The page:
In a few days, political commentators will offer their assessments of US President Joe Biden’s first 100 days in office, as per the custom in the US with every new administration. When Franklin Roosevelt, the 33rd American president, came to power, he wanted to reassure the American people that he would be able to win their confidence through measures taken within his first 100 days of office to steer the country out of the Great Depression.
Roosevelt was the first and last president to remain in office for four successive terms (1933-1945), by which time he had not only led the US to economic recovery but, also, to victory in World War II. His was a hard record to beat, but subsequent newly elected presidents have followed the tradition he set. After settling into the White House, they outline a series of action they will take in their first 100 days to address the nation’s foremost concerns and inspire public confidence in their administration. This time round, the attendant circumstances are unique in many ways.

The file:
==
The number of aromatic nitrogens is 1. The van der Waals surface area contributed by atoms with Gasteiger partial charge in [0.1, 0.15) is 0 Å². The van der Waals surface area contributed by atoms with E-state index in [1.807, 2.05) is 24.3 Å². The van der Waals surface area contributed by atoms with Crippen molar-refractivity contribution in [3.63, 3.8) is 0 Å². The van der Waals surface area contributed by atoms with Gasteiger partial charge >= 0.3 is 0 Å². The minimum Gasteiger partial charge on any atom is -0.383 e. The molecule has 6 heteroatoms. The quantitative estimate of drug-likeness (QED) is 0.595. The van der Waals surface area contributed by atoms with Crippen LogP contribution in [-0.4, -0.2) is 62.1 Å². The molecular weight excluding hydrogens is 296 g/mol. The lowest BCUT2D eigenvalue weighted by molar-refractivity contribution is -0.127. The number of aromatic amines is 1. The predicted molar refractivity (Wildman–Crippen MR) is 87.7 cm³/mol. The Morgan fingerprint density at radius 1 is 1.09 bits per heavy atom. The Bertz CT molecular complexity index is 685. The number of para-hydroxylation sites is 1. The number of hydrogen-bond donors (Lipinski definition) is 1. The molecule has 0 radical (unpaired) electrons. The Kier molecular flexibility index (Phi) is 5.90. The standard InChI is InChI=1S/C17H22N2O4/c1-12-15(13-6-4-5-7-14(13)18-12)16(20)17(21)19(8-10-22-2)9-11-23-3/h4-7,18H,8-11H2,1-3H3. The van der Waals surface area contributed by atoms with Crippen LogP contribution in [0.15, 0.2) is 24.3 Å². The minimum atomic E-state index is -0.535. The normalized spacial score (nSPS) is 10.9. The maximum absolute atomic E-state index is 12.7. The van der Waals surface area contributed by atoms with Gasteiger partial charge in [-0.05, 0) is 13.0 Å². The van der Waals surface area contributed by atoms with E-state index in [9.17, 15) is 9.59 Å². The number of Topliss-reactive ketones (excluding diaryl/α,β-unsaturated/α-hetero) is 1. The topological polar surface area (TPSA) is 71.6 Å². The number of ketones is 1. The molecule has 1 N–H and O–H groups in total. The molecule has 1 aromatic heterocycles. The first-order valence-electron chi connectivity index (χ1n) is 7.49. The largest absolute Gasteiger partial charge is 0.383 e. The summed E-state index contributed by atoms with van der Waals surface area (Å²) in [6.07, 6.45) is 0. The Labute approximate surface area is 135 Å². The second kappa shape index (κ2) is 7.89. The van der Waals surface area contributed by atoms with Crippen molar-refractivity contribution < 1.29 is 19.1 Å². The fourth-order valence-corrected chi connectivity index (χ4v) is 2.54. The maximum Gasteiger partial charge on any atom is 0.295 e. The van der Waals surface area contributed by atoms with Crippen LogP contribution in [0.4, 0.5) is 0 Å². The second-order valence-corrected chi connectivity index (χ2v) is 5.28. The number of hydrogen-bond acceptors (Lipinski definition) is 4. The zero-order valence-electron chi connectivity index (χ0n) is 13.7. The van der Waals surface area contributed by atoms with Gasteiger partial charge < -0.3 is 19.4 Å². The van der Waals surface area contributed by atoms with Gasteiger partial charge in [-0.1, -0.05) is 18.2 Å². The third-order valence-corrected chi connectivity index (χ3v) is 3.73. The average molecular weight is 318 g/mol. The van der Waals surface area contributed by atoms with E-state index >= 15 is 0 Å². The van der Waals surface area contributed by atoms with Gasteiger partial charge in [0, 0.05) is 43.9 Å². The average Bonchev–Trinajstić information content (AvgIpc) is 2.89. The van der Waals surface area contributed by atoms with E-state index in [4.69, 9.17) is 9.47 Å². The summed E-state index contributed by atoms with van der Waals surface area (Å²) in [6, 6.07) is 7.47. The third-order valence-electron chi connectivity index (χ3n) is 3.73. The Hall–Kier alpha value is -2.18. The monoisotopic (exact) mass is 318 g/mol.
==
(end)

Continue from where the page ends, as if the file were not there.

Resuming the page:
When the election took place, Biden had been in the public eye as a politician for nearly half a century. He had served in both houses of Congress and in the executive wing of government as vice president under Obama. After such a long career of battling for various causes, what more could this veteran politician add to the record? One answer he offered to this question is that he would not walk in Obama’s shadow and that his administration would not be a “third term” of an Obama administration. Biden believes that it was destiny more than other factors that ushered him into the White House.
After all, electoral prospects did not look good at first as, initially, he performed poorly in the Democratic primaries. But then he emerged as the party’s “savior” and Democrats from across that party’s political spectrum rallied round him. In November, he prevailed over the incumbent, Donald Trump, who, four years previously, had been that extraordinary outsider who entered the American political arena with no political background and proceeded to turn that arena upside-down. Then followed that tense and uncertain period in which Trump refused to recognise the results of the polls and used every conceivable means to contest them, culminating in the storming of Congress on 6 January this year.